Anti Smooth Muscle Antibody - Titre (Asma)

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    blood sample




    Age group

    Above 10 years

    An Anti-Smooth Muscle Antibody (ASMA) test identifies autoantibodies that damage smooth muscle cells in the body, most commonly in the liver. Autoantibodies are antibodies directed against the body’s cells.

    Normally, your immune mechanism will use antibodies to defend your body against foreign substances such as bacteria or viruses. ASMAs and other autoantibodies mistake the body’s cells and tissues for foreign objects and instruct your immune system to attack them.

    Smooth muscle antibodies, commonly known as ASMAs, target smooth muscle tissues in various body parts. The liver's smooth muscle tissues are the most common target for ASMAs. ASMA testing looks for these antibodies in the bloodstream.

    Smooth muscle antibodies can be discovered in people who have:

    • Infectious illnesses  
    • Hepatitis  
    • Rheumatoid problem
    • Cancer

    Apollo 24|7's Anti-Smooth Muscle Antibody test can be used to assess individuals with longstanding liver disease suspected of having chronic active autoimmune hepatitis. Alcoholic hepatitis, chronic viral hepatitis, and primary biliary cirrhosis are also among conditions where it might be used. In people with chronic active hepatitis, antibody titres in the 80-320 range are normal.

    Low anti-smooth muscle antibody titres have been linked to viral illnesses that cause Hypogammaglobulinemia. Connective tissue disorders and persistent infections typically have lower levels.

    Immunosuppressive medicines can be used to treat autoimmune hepatitis if it is discovered early. It can lead to hepatic failure if not treated timely. Even though autoimmune hepatitis can affect anybody, it is more prevalent among women.

    Talk to your physician or healthcare professional about undergoing ASMA testing. A few of the most common symptoms include:

    • Nausea  
    • Appetite fluctuations  
    • Yellow-tinted skin and eyes 
    • Stomach ache 
    • Joint pain or discomfort  
    • Allergic reactions

    Your physician might want you to get regular blood tests, including the Anti-Smooth Muscle Antibody test and other testing, to ensure your liver is in good shape. If the symptoms of autoimmune hepatitis become more frequent and severe, your doctor may recommend that you begin treatment.

    Steroids are frequently used as a first-line treatment for this condition, which impairs your immune system and may cause weight gain, a decrease in the density of white blood cells, and damaged bones. Some patients require years of treatment before their symptoms go away completely. However, if symptoms reappear, treatment must be repeated.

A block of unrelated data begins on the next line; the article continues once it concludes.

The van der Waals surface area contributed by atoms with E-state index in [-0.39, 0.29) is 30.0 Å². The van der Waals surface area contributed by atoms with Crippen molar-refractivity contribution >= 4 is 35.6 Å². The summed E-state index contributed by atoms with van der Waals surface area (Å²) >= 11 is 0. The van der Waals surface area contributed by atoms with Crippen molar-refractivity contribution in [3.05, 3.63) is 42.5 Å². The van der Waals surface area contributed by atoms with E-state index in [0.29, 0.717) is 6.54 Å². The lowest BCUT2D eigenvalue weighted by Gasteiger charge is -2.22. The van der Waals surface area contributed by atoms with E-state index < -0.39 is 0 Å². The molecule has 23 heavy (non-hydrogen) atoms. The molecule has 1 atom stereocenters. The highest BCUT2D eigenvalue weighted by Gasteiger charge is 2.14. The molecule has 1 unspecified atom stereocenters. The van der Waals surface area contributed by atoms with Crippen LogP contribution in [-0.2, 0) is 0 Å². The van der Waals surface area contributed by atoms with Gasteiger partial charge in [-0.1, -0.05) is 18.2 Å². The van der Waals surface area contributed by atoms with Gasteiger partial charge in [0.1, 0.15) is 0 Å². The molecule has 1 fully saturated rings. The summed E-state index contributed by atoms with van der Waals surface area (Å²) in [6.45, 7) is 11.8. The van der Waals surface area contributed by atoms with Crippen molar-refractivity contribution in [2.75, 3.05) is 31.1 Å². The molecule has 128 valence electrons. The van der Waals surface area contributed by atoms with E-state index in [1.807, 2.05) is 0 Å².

It's difficult to predict the long-term implications of ASMAs, particularly autoimmune hepatitis. The illness could be acute or persistent. If you get a positive Anti-Smooth Muscle Antibody test, you should seek treatment from a doctor who specialises in liver issues and autoimmune diseases.

    Apollo 24|7 offers an effective Anti-Smooth Muscle Antibody test, which can be used to:

    • Detect the existence of anti-smooth muscle antibodies 
    • Assess your ASMA levels regularly to help your doctor build an appropriate treatment plan 
    • Diagnose autoimmune hepatitis

    faqFrequently Asked Questions (FAQs)

    Frequently asked questions

    During the test procedure, a tiny needle is used to obtain a blood specimen from a vein in your arm. A modest quantity of blood is collected in a vial or container once the syringe is inserted. When the syringe goes in or out, it may sting a little. It usually takes less than 5 minutes to complete this procedure.
    A blood test is not that risky. You may experience slight pain or redness where the syringe was inserted, however, most effects fade quickly.
    If you have a substantial concentration of smooth muscle antibodies in your blood, you most likely have type 1 autoimmune hepatitis. A lower number could indicate that you have type 2 of the ailment. If no SMAs are discovered, your liver concerns are likely due to something other than autoimmune hepatitis. To make a diagnosis, your doctor may need to request more testing.
    The Anti-Smooth Muscle Antibody test is generally used to determine whether someone has autoimmune hepatitis. It's also used to determine whether the condition is type 1 or 2. ASMA testing is frequently performed in conjunction with other tests to verify or eliminate an autoimmune hepatitis diagnosis.
    A negative ASMA testing combined with a high LKM1 titer could indicate autoimmune hepatitis type 2. If the ASMA test, as well as other antibody tests, come back negative, the ailments and liver damage could be caused by anything other than autoimmune hepatitis.
    While fasting overnight before an Anti-Smooth Muscle Antibody test is suggested, it is not mandatory. Your physician may advise you on additional dietary restrictions for the test.

    Why should Apollo be your preferred healthcare partner?

    • 40 Years of legacy and credibility in the healthcare industry.
    • NABL certified multi-channel digital healthcare platform.
    • Affordable diagnostic solutions with timely and accurate test results.
    • Up to 60% discount on Doorstep Diagnostic Tests, Home Sample Collection.
    • An inventory of over 100+ laboratories, spread across the country, operating out of 120+ cities with 1200+ collection centers, serving over 1800+ pin codes.

    The information mentioned above is meant for educational purposes only and should not be taken as a substitute to your Physician’s advice. It is highly recommended that the customer consults with a qualified healthcare professional to interpret test results